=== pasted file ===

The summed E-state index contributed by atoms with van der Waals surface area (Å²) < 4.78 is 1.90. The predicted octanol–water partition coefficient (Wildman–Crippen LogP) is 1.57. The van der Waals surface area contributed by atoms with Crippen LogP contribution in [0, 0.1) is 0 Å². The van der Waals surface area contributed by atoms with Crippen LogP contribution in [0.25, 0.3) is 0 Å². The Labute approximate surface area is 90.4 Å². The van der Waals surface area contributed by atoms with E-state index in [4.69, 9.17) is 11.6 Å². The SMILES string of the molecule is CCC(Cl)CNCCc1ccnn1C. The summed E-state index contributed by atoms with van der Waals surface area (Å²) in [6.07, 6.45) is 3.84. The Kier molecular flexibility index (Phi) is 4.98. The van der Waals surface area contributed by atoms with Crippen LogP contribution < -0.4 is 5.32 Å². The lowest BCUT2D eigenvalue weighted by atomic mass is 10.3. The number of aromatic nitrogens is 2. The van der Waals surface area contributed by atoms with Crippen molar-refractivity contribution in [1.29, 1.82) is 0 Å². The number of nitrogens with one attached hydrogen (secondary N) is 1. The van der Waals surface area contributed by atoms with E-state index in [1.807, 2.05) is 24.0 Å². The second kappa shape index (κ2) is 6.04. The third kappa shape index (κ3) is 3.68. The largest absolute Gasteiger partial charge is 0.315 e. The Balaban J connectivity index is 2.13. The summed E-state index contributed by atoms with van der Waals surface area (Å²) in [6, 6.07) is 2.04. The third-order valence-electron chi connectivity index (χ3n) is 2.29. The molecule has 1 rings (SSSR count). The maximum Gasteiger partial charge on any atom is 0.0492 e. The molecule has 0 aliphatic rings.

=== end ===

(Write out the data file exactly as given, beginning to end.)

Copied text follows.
The summed E-state index contributed by atoms with van der Waals surface area (Å²) < 4.78 is 1.90. The predicted octanol–water partition coefficient (Wildman–Crippen LogP) is 1.57. The van der Waals surface area contributed by atoms with Crippen LogP contribution in [0, 0.1) is 0 Å². The van der Waals surface area contributed by atoms with Crippen LogP contribution in [0.25, 0.3) is 0 Å². The Labute approximate surface area is 90.4 Å². The van der Waals surface area contributed by atoms with E-state index in [4.69, 9.17) is 11.6 Å². The SMILES string of the molecule is CCC(Cl)CNCCc1ccnn1C. The summed E-state index contributed by atoms with van der Waals surface area (Å²) in [6.07, 6.45) is 3.84. The Kier molecular flexibility index (Phi) is 4.98. The van der Waals surface area contributed by atoms with Crippen LogP contribution < -0.4 is 5.32 Å². The lowest BCUT2D eigenvalue weighted by atomic mass is 10.3. The number of aromatic nitrogens is 2. The van der Waals surface area contributed by atoms with Crippen molar-refractivity contribution in [1.29, 1.82) is 0 Å². The number of nitrogens with one attached hydrogen (secondary N) is 1. The van der Waals surface area contributed by atoms with E-state index in [1.807, 2.05) is 24.0 Å². The second kappa shape index (κ2) is 6.04. The third kappa shape index (κ3) is 3.68. The largest absolute Gasteiger partial charge is 0.315 e. The Balaban J connectivity index is 2.13. The summed E-state index contributed by atoms with van der Waals surface area (Å²) in [6, 6.07) is 2.04. The third-order valence-electron chi connectivity index (χ3n) is 2.29. The molecule has 1 rings (SSSR count). The maximum Gasteiger partial charge on any atom is 0.0492 e. The molecule has 0 aliphatic rings.